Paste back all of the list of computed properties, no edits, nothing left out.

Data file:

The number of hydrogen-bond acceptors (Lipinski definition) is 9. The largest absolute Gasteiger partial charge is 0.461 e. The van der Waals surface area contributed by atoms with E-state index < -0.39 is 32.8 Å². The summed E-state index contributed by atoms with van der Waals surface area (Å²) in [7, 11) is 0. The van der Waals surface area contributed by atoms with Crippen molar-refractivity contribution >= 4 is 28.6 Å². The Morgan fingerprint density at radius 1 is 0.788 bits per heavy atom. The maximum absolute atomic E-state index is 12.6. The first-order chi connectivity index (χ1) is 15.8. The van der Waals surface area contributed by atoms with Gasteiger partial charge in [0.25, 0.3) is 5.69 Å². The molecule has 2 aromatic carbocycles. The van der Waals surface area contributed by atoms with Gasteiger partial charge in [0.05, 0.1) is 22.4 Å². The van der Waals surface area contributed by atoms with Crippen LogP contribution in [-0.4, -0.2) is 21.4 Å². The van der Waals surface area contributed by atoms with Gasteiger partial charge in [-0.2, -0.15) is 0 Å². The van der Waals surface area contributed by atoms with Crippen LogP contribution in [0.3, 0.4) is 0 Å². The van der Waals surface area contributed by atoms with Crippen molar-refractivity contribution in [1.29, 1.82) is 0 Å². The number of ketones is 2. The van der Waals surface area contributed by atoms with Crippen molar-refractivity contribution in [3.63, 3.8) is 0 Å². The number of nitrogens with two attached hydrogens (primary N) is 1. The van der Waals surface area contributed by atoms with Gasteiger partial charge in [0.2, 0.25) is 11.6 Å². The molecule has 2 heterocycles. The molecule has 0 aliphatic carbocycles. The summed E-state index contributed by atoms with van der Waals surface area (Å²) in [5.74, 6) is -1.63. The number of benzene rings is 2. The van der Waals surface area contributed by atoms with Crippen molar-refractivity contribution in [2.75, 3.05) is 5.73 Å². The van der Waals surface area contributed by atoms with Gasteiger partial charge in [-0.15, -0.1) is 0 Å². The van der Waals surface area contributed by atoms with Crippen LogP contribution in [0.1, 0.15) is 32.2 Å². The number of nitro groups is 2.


The number of hydrogen-bond acceptors (Lipinski definition) is 9. The largest absolute Gasteiger partial charge is 0.461 e. The van der Waals surface area contributed by atoms with E-state index < -0.39 is 32.8 Å². The summed E-state index contributed by atoms with van der Waals surface area (Å²) in [7, 11) is 0. The van der Waals surface area contributed by atoms with Crippen molar-refractivity contribution >= 4 is 28.6 Å². The Morgan fingerprint density at radius 1 is 0.788 bits per heavy atom. The maximum absolute atomic E-state index is 12.6. The first-order chi connectivity index (χ1) is 15.8. The van der Waals surface area contributed by atoms with Gasteiger partial charge in [0.25, 0.3) is 5.69 Å². The molecule has 2 aromatic carbocycles. The van der Waals surface area contributed by atoms with Gasteiger partial charge in [0.05, 0.1) is 22.4 Å². The van der Waals surface area contributed by atoms with Crippen LogP contribution in [-0.4, -0.2) is 21.4 Å². The van der Waals surface area contributed by atoms with Gasteiger partial charge in [-0.2, -0.15) is 0 Å². The van der Waals surface area contributed by atoms with Crippen LogP contribution in [0.3, 0.4) is 0 Å². The van der Waals surface area contributed by atoms with Crippen molar-refractivity contribution in [1.29, 1.82) is 0 Å². The number of ketones is 2. The van der Waals surface area contributed by atoms with Crippen molar-refractivity contribution in [3.63, 3.8) is 0 Å². The number of nitrogens with two attached hydrogens (primary N) is 1. The van der Waals surface area contributed by atoms with Gasteiger partial charge in [0.2, 0.25) is 11.6 Å². The molecule has 2 heterocycles. The molecule has 0 aliphatic carbocycles. The summed E-state index contributed by atoms with van der Waals surface area (Å²) in [5.74, 6) is -1.63. The number of benzene rings is 2. The van der Waals surface area contributed by atoms with Crippen molar-refractivity contribution in [2.75, 3.05) is 5.73 Å². The van der Waals surface area contributed by atoms with Gasteiger partial charge in [-0.15, -0.1) is 0 Å². The van der Waals surface area contributed by atoms with Crippen LogP contribution in [0.1, 0.15) is 32.2 Å². The number of nitro groups is 2.